The downside of Acorns is that there’s a $1 monthly fee, although you can get four years of free service if you sign up using a valid .edu email address.
Learn more about Acorns on their website.
How to Invest $50 in the Stock Market: After You Invest
Once you’ve made your first investment, you may be wondering what to do next.
First, you want to set up an automatic deposit into your investment account.
Ideally, set up a recurring transfer from your checking account to your investment account for the day after your paycheck hits. This will help you make sure you actually move the money over (rather than using it for some other purpose).
Next, challenge yourself to increase the amount you’re investing.
If you increase the amount you invest by $10 each month, you’ll be up to $170 per month after just a year.
Next is being patient.
Investing is a long-term game. Those who win are those who are patient. This isn’t gambling, and you’re not going to find the next Google or Amazon — your goal is steady, consistent gains that compound over time. That may sound boring, but it’s the best way to grow your wealth.
You may want to check in every month or so to see how your investments are doing. That’s fine! Just don’t get too concerned if your portfolio value drops. Down markets are inevitable. Be patient. The last thing you want to do is sell when your investments have bottomed out.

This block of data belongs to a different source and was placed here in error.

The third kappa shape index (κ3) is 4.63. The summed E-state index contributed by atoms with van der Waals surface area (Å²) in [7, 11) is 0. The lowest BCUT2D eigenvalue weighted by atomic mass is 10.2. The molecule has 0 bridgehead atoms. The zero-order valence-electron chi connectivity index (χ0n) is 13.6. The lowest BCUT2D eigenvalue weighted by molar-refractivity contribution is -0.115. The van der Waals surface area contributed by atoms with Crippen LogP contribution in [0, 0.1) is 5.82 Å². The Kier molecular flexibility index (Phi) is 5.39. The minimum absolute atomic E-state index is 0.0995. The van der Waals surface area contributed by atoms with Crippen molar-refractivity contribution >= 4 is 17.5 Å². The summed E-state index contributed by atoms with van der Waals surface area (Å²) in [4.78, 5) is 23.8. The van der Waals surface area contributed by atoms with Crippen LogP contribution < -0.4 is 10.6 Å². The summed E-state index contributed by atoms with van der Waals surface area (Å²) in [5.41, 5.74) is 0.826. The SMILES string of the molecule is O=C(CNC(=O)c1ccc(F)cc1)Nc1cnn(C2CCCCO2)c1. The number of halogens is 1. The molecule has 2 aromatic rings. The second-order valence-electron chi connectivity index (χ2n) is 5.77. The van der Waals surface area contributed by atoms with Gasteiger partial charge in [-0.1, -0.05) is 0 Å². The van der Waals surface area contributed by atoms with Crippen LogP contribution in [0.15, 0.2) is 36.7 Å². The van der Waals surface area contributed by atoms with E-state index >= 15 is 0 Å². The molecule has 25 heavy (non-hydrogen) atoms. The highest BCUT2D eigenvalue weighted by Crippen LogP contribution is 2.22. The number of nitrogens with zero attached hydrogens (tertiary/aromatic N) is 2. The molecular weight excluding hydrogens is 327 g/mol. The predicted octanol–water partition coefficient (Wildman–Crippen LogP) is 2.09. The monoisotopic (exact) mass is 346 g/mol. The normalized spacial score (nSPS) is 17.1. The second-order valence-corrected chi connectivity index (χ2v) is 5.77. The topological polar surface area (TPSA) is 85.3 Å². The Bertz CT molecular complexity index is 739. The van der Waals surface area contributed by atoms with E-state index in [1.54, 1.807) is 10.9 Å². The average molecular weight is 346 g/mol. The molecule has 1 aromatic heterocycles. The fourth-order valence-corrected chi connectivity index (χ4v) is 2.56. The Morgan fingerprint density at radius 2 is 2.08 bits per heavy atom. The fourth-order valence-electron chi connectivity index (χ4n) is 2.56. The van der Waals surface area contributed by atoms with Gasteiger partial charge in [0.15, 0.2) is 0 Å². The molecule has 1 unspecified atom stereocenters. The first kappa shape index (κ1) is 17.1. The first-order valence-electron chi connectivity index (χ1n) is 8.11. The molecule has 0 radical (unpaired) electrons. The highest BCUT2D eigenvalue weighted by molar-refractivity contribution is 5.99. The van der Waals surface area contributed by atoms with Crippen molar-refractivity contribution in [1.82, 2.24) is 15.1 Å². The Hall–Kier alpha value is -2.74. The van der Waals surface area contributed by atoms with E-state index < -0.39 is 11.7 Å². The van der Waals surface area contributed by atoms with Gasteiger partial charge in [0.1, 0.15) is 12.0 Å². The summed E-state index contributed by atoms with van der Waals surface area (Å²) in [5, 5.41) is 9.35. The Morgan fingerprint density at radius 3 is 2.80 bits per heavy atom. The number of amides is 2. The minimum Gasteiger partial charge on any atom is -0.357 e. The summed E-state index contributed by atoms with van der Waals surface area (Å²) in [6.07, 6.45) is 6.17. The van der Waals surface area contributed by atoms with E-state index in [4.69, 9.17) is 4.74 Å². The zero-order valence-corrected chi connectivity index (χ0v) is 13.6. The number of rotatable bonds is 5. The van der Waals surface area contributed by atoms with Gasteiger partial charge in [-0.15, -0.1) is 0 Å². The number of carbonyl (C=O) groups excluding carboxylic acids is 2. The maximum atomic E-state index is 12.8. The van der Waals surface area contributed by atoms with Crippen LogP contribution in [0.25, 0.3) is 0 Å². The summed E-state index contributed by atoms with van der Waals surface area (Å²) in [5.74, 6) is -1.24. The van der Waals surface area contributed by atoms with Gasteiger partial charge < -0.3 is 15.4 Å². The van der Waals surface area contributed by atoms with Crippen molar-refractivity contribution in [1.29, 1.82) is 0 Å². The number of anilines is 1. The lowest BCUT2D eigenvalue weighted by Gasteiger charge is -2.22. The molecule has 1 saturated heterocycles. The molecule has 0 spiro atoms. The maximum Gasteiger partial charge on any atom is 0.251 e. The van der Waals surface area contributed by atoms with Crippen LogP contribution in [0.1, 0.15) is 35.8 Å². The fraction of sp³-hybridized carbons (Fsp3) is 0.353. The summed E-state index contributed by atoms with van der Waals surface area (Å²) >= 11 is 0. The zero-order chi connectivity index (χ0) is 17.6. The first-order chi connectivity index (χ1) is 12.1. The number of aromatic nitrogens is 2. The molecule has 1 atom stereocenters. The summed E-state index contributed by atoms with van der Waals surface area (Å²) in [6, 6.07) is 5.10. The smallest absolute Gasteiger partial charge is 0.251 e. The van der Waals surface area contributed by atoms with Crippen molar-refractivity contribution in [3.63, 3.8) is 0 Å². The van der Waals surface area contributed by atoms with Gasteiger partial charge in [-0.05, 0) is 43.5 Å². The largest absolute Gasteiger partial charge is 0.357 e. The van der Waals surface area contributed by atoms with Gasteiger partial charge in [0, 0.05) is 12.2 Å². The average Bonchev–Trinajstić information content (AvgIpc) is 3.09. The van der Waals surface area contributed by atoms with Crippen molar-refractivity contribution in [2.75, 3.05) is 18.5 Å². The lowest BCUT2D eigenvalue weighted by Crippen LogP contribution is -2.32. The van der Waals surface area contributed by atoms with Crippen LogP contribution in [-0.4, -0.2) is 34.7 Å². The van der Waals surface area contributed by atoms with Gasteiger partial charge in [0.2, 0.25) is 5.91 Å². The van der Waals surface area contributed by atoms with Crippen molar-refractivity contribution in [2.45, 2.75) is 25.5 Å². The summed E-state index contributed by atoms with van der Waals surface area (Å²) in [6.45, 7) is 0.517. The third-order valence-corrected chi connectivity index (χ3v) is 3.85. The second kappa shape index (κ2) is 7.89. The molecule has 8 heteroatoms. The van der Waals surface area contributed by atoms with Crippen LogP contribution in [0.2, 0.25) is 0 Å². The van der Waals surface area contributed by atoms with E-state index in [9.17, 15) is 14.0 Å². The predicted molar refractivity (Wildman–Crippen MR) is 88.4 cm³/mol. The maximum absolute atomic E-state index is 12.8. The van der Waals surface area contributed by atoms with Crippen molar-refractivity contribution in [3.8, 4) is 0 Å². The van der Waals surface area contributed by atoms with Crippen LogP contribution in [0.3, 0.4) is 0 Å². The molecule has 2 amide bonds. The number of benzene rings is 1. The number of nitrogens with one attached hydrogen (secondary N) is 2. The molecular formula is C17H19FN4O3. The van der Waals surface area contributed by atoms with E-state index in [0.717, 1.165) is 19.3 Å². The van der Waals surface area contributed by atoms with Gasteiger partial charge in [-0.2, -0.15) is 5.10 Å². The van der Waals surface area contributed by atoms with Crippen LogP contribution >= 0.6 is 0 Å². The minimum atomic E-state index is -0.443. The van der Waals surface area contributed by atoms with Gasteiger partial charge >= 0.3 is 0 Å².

And remember, that dip is just one brief moment in time. Remember the financial crash of 2008, when investors lost billions upon billions of dollars seemingly overnight? Well, here’s how that dip looks a little over 10 years later, on a chart showing the ups and downs of the S&P 500:
The worst crash in market history looks like little more than a blip on the radar.
So stick with it and have faith, even when things are looking ugly. That trend line is sure to take a sharp turn down at some point sooner or later, and that’s just fine — you’re in this for the long haul.
Further Reading: Micro-Investing Apps: What You Must Know & 4 Best Apps of 2019